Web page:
We have introduced in Taipy the important concept of a taipy.core.Scenario. The Taipy Scenario represents an instance of a business problem to solve on consistent data and parameter sets.

As its name implies, Taipy scenarios enable the business user to instantiate different versions of a business problem with different assumptions. This is extremely useful in a business context where impact analysis and what-if analysis are essential in the decision process.

After having analyzed its first scenario, the end-user may be very interested in modifying input data nodes (not the intermediate nor the output data nodes), re-running the same pipelines and comparing the results with the previous run.

For this purpose, it will just need to instantiate a second scenario, execute it and compare it with the first scenario. This process can be repeated across multiple scenarios.

In the example

In our example, we want our scenario to have the two pipelines described earlier. In the flowchart below, the external light blue box represents my scenario that contains both pipelines.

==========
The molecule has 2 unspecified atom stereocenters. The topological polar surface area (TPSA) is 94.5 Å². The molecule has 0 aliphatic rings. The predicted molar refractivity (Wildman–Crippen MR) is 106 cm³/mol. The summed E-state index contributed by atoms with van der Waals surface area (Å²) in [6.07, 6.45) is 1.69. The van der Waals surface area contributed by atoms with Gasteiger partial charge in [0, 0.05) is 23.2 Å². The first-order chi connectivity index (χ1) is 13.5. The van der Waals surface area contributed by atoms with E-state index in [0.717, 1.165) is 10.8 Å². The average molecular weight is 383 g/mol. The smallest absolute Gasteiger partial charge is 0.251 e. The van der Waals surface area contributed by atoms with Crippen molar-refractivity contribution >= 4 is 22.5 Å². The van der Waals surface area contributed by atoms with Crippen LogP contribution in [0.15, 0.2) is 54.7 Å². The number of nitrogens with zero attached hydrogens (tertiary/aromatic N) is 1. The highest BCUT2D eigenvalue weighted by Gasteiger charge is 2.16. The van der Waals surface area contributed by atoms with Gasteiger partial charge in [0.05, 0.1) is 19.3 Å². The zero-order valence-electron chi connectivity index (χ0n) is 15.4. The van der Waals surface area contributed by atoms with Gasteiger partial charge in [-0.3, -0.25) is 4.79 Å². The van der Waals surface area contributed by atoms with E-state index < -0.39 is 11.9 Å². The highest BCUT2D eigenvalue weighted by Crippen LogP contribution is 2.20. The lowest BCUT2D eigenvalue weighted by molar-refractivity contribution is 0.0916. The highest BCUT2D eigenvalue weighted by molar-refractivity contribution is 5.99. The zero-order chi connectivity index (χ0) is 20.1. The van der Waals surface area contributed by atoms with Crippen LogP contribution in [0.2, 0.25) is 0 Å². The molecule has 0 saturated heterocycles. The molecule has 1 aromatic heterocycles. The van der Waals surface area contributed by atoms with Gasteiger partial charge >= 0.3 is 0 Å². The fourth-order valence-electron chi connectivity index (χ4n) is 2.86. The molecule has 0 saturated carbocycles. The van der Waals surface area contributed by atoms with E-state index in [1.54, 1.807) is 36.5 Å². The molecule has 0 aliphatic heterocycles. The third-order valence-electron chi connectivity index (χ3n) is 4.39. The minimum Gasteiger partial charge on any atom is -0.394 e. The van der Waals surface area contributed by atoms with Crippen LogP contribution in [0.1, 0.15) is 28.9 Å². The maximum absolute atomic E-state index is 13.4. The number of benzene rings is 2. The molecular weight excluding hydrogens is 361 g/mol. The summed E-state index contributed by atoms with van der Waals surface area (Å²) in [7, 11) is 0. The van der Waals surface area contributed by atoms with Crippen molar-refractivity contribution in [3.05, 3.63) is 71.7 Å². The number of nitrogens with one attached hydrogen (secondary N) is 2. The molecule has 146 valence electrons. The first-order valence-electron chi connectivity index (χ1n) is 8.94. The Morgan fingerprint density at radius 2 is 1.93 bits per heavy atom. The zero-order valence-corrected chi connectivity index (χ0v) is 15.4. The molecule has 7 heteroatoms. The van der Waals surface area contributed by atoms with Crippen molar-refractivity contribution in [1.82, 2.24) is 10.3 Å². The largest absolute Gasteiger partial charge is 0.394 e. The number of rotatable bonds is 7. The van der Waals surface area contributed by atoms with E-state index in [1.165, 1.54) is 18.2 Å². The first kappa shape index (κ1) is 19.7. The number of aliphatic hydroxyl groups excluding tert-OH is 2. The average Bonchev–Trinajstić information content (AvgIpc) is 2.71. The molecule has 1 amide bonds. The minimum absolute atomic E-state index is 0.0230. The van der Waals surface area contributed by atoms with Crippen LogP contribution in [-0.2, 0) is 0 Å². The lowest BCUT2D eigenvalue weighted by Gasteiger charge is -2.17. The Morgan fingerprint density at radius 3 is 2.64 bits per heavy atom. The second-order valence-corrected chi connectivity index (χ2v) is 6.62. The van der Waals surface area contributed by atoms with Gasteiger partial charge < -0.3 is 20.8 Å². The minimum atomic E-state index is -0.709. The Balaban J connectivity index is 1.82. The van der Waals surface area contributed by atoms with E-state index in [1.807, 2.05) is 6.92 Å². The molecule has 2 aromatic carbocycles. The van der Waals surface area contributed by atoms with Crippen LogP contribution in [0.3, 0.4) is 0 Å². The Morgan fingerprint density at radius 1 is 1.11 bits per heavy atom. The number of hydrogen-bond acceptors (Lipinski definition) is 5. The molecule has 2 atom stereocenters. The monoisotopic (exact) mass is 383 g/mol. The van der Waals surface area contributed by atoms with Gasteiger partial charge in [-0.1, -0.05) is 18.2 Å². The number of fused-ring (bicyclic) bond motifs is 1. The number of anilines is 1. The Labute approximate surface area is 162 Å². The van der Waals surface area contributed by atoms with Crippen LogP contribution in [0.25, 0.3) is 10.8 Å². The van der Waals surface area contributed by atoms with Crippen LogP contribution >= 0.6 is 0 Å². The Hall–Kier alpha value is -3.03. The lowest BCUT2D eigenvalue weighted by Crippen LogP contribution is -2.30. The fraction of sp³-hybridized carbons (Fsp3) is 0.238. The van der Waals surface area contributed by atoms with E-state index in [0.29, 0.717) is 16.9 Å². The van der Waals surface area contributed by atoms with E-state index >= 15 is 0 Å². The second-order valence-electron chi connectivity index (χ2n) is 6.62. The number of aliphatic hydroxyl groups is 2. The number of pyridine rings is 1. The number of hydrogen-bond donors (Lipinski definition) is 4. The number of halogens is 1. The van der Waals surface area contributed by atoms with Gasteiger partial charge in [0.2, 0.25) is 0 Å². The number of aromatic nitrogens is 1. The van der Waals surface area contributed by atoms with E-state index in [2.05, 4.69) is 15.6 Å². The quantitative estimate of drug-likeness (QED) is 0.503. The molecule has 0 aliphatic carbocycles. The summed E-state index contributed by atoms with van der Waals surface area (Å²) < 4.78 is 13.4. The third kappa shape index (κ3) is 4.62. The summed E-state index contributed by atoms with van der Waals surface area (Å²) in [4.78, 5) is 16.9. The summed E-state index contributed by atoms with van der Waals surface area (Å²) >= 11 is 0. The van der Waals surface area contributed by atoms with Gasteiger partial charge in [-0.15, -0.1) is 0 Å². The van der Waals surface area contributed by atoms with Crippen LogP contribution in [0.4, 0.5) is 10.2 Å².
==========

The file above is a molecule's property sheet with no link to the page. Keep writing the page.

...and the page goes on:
A scenario represents one instance of a business problem to solve. Each new business problem instance is represented by a new scenario. Taipy allows us to give the end users the ability to store, edit, and execute various scenarios in the same application.


Suppose that we want to build an application to predict the monthly demand of a store and optimize production orders. In that case, we can create the first scenario for January. It must contain everything we need to understand the January case, access input data, compute predictions, visualize our forecast algorithm results, make production decisions, and publish January production orders.

Then we can create another scenario for February production planning. And so on.

Two scenarios can also be used to represent the same instance of a business problem but with two different sets of assumptions.


We would like to perform some simulation on the impact of our capacity data on production planning for the February use case.

The first scenario can forecast demand and compute production orders assuming a low capacity, whereas the second scenario assumes a high capacity value.

The next section introduces the Cycle concept.